5. A progressive scan video display apparatus comprising:
means for sampling at least a first line of video information occurring at a first display rate to form a plurality of video information pixels;
means for combining video information pixels from said first line of video information to form a first corrected line of video information comprising video information pixels having an apparent displacement from said video information pixels of said first line of video information in order to effect movement of displayed video information;
means for deriving a second corrected line of video information comprising a plurality of video information pixels from said first corrected line of video information; and
means for successively displaying said first and second corrected lines of video information at a second display rate.
6. The arrangement defined in claim 5 wherein said second display rate is equal to twice said first display rate.
7. The arrangement defined in claim 5, wherein said means for combining video information pixels from said first line of video information comprises means for providing first and second fractional sample coefficients and means for processing first and second video information pixels from said plurality of video information pixels in response to said first and second fractional sample coefficients, respectively, in order to form a video information pixel having an apparent displacement from said first and second video information pixels.
8. The arrangement defined in claim 7, wherein said first and second fractional sample coefficients form a unity fractional complement.
9. A progressive scan video display apparatus comprising:
means for sampling at least a first line of video information occurring at a first display rate to form a plurality of video information pixels;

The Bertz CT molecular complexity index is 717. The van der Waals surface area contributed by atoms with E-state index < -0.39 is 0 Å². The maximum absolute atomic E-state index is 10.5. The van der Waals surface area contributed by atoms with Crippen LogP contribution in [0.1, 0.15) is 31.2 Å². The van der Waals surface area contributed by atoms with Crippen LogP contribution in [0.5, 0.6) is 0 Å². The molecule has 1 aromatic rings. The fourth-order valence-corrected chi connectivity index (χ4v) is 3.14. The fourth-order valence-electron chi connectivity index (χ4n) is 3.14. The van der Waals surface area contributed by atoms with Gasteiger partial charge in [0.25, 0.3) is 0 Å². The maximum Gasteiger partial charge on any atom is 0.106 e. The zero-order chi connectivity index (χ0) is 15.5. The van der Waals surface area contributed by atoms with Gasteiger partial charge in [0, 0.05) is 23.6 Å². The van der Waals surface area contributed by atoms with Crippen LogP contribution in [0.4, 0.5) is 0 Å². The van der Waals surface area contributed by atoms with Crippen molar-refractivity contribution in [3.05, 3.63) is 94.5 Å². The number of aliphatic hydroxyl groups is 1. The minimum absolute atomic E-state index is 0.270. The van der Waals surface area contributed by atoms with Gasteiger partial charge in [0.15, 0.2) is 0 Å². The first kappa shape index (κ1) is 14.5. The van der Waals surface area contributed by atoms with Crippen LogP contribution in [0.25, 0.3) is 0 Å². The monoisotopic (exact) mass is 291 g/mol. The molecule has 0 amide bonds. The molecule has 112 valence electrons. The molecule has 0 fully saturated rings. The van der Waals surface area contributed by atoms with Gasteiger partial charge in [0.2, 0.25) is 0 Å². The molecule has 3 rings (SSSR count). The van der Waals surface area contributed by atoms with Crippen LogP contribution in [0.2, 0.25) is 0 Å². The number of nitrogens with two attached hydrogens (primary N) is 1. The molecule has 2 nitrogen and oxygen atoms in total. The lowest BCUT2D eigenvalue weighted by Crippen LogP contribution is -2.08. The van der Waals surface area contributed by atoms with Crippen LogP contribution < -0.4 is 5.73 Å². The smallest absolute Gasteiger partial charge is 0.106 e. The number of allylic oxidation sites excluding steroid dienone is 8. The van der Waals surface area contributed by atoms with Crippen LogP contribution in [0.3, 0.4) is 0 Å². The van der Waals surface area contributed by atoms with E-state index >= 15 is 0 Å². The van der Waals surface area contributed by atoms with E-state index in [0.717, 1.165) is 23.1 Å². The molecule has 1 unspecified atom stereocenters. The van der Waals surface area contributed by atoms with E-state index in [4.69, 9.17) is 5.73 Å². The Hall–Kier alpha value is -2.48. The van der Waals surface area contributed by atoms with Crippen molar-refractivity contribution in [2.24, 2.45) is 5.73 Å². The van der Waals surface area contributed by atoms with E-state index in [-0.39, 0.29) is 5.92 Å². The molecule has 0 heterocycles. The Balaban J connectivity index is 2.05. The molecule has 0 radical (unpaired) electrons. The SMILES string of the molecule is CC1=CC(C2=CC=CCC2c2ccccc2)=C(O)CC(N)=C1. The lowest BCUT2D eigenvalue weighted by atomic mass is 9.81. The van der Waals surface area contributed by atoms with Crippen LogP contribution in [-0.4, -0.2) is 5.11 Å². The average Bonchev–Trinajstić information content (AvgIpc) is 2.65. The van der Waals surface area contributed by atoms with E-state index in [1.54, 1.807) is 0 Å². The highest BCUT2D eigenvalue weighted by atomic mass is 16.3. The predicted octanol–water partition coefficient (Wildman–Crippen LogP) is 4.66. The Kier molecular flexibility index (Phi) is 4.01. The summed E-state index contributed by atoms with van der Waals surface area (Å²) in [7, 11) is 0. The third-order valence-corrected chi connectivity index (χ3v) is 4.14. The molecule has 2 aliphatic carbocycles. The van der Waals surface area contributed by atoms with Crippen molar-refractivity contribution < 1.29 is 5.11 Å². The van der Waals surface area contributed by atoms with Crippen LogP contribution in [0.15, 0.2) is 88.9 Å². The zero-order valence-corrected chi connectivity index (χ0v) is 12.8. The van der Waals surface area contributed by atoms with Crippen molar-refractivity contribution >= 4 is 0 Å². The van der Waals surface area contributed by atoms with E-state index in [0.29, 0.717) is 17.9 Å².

means for deriving a second line of video information comprising a plurality of video information pixels from at least said first line of video information;
means for successively displaying said first and second lines of video information at a second display rate; and
means for combining video information pixels from said line of video information at said second display rate to form a corrected line of video information at said second display rate comprising video information pixels having an apparent displacement from said video information pixels of said line of video information at said second display rate in order to correct electron beam landing errors.
10. The arrangement defined in claim 9, wherein said second display rate is equal to twice said first display rate.
11. The arrangement defined in claim 9, wherein said means for combining video information pixels from said line of video information at said second display rate comprises means for providing first and second fractional sample coefficients and means for processing first and second video information pixels from said plurality of video information pixels in response to said first and second fractional sample coefficients, respectively, in order to form a video information pixel having an apparent displacement from said first and second video information pixels.